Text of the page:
This response from James Gosling on relational databases almost sounds reasonable:
In the enterprise space, things like Sandra and Baltimore and some of the NoSQL database. I’ve never got it when it comes to SQL databases. It’s like, why? Just give me a hash table and a shitload of RAM, and I’m happy. And then you do something to deal with failures. And you look at the way things like the NoSQL movement is. It’s various flavors of large scale distributed hash tables and trying to deal with massive scale and massive replication, and you can’t back up the database because no tape farm is big enough. And you find scale and reliability can fit together at the same time. So a bunch of those things are really cool.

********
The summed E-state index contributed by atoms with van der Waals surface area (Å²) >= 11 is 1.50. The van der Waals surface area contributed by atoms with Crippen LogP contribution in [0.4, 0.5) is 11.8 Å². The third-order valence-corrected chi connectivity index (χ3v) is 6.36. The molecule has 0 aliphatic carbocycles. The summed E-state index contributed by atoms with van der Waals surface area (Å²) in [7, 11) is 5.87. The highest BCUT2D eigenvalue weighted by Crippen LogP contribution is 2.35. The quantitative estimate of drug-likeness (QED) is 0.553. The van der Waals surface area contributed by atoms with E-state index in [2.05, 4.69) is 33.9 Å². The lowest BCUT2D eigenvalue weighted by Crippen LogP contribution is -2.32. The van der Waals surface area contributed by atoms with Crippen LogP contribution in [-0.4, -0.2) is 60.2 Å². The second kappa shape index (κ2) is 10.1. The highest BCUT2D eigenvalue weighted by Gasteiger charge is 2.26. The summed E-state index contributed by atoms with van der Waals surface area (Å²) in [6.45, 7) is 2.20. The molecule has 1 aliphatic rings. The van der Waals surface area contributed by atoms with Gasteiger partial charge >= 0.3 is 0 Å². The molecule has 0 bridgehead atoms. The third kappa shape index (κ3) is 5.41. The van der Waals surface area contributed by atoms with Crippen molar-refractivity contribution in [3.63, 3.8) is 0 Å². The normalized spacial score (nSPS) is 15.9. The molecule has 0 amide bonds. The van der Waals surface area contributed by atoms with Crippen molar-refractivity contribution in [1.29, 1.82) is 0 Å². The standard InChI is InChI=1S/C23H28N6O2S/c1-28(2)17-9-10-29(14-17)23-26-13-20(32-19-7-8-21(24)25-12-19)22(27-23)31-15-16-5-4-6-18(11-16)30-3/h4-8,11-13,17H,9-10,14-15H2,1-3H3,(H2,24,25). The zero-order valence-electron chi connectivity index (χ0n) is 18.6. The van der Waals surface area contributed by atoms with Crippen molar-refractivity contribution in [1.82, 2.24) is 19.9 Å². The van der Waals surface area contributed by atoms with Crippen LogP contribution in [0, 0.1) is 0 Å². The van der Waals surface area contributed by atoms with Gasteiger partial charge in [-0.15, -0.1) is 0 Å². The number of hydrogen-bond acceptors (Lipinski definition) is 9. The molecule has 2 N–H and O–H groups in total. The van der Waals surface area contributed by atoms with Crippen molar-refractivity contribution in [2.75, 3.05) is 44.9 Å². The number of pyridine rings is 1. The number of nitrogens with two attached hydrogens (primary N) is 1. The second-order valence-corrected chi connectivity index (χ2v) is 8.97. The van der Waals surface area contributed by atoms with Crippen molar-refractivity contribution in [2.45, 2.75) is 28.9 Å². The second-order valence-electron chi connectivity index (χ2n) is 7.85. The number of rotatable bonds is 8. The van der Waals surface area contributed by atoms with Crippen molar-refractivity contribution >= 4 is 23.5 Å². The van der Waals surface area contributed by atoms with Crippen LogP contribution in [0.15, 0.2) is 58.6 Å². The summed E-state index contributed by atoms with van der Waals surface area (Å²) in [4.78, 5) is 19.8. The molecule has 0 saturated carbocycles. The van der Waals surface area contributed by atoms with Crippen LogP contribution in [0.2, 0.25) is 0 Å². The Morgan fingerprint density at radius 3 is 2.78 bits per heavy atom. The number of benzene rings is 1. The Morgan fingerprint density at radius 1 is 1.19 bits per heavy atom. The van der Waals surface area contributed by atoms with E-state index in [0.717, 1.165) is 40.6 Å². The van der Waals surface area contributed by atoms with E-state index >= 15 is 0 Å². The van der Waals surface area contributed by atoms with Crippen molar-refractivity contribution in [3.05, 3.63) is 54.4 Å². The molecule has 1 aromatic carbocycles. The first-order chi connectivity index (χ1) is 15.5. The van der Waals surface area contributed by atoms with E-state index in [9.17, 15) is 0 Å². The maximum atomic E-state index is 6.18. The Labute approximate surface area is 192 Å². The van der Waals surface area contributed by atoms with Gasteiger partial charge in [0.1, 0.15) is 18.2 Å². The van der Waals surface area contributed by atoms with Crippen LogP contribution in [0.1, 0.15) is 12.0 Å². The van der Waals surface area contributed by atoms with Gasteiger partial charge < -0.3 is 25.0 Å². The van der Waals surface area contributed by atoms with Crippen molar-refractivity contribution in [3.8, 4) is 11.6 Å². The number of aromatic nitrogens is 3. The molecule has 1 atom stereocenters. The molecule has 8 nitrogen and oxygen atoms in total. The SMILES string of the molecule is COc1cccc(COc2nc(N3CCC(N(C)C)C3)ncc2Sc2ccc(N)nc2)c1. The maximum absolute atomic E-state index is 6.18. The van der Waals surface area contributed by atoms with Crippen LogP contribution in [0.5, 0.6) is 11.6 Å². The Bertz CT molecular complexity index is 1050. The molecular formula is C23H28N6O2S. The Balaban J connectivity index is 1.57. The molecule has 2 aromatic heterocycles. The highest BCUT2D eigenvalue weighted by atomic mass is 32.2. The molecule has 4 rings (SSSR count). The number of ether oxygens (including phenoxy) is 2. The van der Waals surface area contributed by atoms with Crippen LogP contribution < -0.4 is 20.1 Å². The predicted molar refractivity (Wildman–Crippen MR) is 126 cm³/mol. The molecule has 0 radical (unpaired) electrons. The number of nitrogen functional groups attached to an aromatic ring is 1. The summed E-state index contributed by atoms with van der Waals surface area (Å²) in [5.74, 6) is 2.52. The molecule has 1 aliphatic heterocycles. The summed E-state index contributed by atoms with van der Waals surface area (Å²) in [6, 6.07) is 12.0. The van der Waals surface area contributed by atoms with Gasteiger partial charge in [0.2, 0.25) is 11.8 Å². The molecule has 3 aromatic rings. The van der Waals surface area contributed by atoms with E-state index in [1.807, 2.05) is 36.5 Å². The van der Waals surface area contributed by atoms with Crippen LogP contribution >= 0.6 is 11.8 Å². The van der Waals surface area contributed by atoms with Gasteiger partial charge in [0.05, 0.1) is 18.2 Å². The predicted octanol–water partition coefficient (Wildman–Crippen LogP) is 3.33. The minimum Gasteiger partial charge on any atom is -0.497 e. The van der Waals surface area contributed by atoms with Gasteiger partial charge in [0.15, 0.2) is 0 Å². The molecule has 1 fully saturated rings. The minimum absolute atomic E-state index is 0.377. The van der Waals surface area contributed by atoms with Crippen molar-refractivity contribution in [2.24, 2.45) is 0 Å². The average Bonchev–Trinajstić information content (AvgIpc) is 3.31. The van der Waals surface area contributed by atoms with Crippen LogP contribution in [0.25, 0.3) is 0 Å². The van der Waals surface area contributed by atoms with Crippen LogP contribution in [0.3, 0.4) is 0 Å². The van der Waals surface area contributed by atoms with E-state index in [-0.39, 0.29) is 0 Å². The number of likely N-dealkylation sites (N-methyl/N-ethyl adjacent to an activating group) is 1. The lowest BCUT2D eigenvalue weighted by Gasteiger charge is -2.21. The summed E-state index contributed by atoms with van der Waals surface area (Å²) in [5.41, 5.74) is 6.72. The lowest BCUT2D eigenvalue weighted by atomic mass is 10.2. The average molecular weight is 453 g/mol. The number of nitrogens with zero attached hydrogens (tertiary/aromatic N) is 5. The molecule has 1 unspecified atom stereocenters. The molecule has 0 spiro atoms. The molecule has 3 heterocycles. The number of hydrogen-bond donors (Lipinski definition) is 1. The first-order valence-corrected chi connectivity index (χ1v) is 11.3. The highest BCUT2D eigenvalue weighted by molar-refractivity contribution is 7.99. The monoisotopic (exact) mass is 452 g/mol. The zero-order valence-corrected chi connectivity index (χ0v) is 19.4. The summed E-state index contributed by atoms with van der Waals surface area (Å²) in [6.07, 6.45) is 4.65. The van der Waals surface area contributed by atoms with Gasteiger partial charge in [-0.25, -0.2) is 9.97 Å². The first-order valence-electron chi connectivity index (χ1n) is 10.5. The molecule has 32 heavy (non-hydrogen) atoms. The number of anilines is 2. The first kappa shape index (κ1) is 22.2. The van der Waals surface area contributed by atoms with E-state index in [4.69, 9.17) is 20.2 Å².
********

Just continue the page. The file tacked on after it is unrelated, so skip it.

Until you work on a real project, that is. I used to have pretty dismissive take on relational databases. Then I noticed (late in the game, sure, but sooner than Gosling, apparently) that people want reports.
Here's the thing: a non-relational database works if you have an isolated project, or don't have data that other people need reports on. If the data you have is of interest to anyone else in your organization, and you don't use a relational database? You just bought a world of report writing along with your oSQL database.